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Best Coast spreads sunshine at Gasparilla Music Fest

“My songs are really 100 percent honest,” Bethany Cosentin says. “I write about what I know. I write about experiences that I’ve been through or that people I know have been through.”

Photo by David Black

“My songs are really 100 percent honest,” Bethany Cosentin says. “I write about what I know. I write about experiences that I’ve been through or that people I know have been through.”

California, California, California. With Bethany Cosentino, it's always about California. "Everything I've ever read about myself says, 'Oh, you write songs about California,' " said Cosentino, singer of the indie rock outfit Best Coast. "If you listen to the lyrics, they're not really about California. But the sound of the music has a kind of California sound. Bobb (Bruno, guitarist) and I are very influenced by California bands like the Beach Boys and Fleetwood Mac and the Eagles, and these bands that came from this scene in California."

Maybe it's the sound, maybe it's the tattoo of the state on Cosentino's right forearm, maybe it's her effortlessly cool slacker-chic style. Whatever the reason, Cosentino has emerged as a California Girl for the Twenty-Teens, and a hot commodity on Madison Avenue — she's designed clothes for Urban Outfitters, and on Record Store Day (April 20), Best Coast will release a new 7-inch single, Fear of My Identity, in collaboration with footwear line Clarks.

But it's her music — a deceptively simple mix of fuzzy surf-rock guitars and girl-group vocals drenched in reverb and sunshine — that keeps any potential haters at arm's length. Best Coast's 2012 album The Only Place polished and deepened the gleefully lo-fi jangle of their 2010 debut, Crazy For You, and this spring, they'll open for Green Day in arenas nationwide.

But first: A stop at Saturday's Gasparilla Music Festival in Tampa. Cosentino recently called from her home in Los Angeles to talk about writing in sunshine, scoring free swag and her famous cat, Snacks. Here are excerpts.

Best Coast is so associated with the state of California. Do you think the songs in your head would still exist if you lived in, say, New York?

It's hard to tell. I did live in New York, and when I was living there, I tried to write music, and it was really bad. It didn't sound like what I wanted to be making. And then as soon as I came back to California, there was this burst of creativity that exploded from me, and I just started writing these songs, and I was like, "Okay, this is exactly what I want to be doing." California inspires me so much because of the weather. I don't do well in gloomy, cold, rainy weather. Ninety percent of the time in L.A., it's sunny and it's warm and it's breezy, so I can open the blinds in my bedroom and my room will be filled with sun, and I can write a song that sounds beachy or upbeat and poppy.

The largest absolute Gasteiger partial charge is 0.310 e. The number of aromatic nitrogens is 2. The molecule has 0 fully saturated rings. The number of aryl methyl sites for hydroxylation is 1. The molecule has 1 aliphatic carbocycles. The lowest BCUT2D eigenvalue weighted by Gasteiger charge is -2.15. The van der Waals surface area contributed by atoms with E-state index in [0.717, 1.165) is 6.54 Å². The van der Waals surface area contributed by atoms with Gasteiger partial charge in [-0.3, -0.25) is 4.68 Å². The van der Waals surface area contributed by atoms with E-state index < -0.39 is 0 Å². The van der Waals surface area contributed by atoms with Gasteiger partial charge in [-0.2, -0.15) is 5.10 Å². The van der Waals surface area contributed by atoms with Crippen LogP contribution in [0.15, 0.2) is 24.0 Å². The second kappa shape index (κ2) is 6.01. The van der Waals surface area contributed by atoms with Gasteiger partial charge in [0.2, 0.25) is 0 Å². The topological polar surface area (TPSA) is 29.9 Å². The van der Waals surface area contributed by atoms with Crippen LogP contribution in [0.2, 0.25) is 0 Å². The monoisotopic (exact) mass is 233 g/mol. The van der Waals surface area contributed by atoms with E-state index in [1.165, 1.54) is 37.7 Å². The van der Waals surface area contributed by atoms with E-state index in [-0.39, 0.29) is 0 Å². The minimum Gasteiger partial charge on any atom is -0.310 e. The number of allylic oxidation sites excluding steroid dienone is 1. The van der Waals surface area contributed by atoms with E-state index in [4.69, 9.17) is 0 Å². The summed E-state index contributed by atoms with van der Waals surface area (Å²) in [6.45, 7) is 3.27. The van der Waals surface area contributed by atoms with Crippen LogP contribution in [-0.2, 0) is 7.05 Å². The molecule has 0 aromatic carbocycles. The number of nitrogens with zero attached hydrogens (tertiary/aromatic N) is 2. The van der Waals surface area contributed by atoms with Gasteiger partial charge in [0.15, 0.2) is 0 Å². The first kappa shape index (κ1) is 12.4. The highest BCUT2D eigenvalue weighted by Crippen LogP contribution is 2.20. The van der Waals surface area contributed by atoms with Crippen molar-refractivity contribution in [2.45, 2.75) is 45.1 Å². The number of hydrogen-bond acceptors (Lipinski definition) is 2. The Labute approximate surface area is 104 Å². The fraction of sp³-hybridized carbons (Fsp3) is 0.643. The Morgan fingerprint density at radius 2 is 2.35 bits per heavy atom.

How do you feel about the concept of writing ironically to make a point? Is that something that you've ever done as a songwriter?

My songs are really 100 percent honest. I write about what I know. I write about experiences that I've been through or that people I know have been through. When people buy our records, they're taking away a piece of me or of an experience that I've had. That's something that I'm very proud of. I know that people criticize my lyrics and say they're very simple, they're trite, whatever. But I'm proud of it, because they're 100 percent honest, and there's no sugarcoating.

You're releasing a single for Record Store Day. What can you tell me about that?

Record Store Day is a really awesome thing. It's really important to remind people that they can buy music in stores and not just online. And I've always really liked Clarks shoes, and they seem like a really cool company and really cool brand. It was just something that fell into our laps. We were also just ready to record something new, because we had done the record (The Only Place) and toured, and we were like, okay, now what? It was just a fun experience.

You must have labels falling all over themselves to send you free clothing. Is that the case?

I have a room in my house, actually, that I really lamely refer to as the swag room. (laughs) It has a lot of the free stuff that I get. My friends will come over and be like, "Whoa, where did you get this?" "Oh, blah-blah-blah sent it to me . . ." It's definitely a perk of being a musician, is that people want to shower you in nice gifts.

Your cat, Snacks, has more than 11,000 Twitter followers (@snacksthecat). Do you have a sense of who those people are, and how they differ from the 102,000 people who follow you (@best_coast)?

I have no idea. I'm 100 percent baffled every single day of my life at the fact that people know about my cat. When we tour, people come up and are like, "Where's Snacks?" I'm like, "Snacks is a cat. He's at home, sleeping. He's not on tour." I didn't intentionally want to make my cat a weird celebrity. It was just like, "Oh, he's cute, I'll put him on the cover of my record." It's bizarre. He's a cat. He has no clue that anybody knows who he is.

Does he get swag? Like, cans of Fancy Feast from fans?

He gets a lot of fan gifts. He got a free cat teepee. It's in my living room, and he sleeps in it sometimes. People make him little toys filled with catnip, and they give them to us at shows. I just look at him sometimes and laugh, because I'm like, "Dude, you're famous. I don't even understand." (laughs)

Best Coast

See them on the Main Stage at 5:15 p.m. Saturday.

Best Coast spreads sunshine at Gasparilla Music Fest 03/06/13 [Last modified: Tuesday, March 5, 2013 4:40pm]
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